A method to measure sound transmission via the malleus–incus complex

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The malleus–incus complex (MIC) plays a crucial role in the hearing process as it transforms and transmits acoustically-induced motion of the tympanic membrane, through the stapes, into the inner-ear. However, the transfer function of the MIC under physiologically-relevant acoustic stimulation is still under debate, especially due to insufficient quantitative data of the vibrational behavior of the MIC. This study focuses on the investigation of the sound transformation through the MIC, based on measurements of three-dimensional motions of the malleus and incus with a full six degrees of freedom (6 DOF).


The motion of the MIC was measured in two cadaveric human temporal bones with intact middle-ear structures excited via a loudspeaker embedded in an artificial ear canal, in the frequency range of 0.5–5 kHz. Three-dimensional (3D) shapes of the middle-ear ossicles were obtained by sequent micro-CT imaging, and an intrinsic frame based on the middle-ear anatomy was defined. All data were registered into the intrinsic frame, and rigid body motions of the malleus and incus were calculated with full six degrees of freedom. Then, the transfer function of the MIC, defined as velocity of the incus lenticular process relative to velocity of the malleus umbo, was obtained and analyzed.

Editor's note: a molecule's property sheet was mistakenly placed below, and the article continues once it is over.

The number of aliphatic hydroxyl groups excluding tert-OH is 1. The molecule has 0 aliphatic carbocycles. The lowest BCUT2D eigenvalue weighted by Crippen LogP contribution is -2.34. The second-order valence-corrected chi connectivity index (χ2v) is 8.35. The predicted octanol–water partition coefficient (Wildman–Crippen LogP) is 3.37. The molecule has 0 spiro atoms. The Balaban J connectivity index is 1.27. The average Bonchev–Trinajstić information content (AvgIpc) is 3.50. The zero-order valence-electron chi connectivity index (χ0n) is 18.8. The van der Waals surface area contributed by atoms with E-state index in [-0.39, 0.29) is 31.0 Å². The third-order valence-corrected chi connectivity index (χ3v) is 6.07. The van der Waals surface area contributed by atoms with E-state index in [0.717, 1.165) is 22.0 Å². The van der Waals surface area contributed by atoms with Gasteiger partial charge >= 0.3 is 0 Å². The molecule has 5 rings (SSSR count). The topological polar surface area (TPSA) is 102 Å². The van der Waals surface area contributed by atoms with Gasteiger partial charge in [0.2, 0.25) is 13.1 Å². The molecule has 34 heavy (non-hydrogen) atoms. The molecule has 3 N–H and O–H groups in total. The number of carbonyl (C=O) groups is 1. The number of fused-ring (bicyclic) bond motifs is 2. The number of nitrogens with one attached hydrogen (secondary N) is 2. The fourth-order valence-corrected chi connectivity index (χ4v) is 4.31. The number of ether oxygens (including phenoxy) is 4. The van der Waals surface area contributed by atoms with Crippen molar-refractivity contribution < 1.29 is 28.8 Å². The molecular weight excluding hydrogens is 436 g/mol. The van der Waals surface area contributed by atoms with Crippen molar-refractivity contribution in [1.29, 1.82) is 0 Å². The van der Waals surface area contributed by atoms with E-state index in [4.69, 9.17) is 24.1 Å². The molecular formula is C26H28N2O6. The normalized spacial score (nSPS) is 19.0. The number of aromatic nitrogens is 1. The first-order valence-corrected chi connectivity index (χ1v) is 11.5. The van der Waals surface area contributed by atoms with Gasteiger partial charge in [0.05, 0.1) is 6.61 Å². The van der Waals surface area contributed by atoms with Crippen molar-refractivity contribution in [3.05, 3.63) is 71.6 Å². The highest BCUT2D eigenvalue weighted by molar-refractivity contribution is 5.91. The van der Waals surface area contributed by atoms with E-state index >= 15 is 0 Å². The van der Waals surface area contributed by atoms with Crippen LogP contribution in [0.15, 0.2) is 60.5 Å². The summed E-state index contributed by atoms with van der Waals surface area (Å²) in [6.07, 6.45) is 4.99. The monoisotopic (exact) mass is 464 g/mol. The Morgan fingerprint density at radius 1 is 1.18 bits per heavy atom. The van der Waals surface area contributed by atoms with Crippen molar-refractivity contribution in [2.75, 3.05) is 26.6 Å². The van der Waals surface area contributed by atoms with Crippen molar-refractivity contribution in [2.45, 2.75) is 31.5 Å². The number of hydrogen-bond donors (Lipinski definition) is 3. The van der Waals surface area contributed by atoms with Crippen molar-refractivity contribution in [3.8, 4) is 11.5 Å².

Based on the transfer function of the MIC, the motion of the lenticularis relative to the umbo reduces with frequency, particularly in the 2–5 kHz range. Analysis of the individual motion components of the transfer function indicates a predominant medial-lateral component at frequencies below 1 kHz, with low but considerable anterior-posterior and superior-inferior components that become prominent in the 2–5 kHz range.


The transfer function of the human MIC, based on motion of the umbo and lenticularis, has been visualized and analyzed. While the magnitude of the transfer function decreases with frequency, its spatio-temporal complexity increases significantly.

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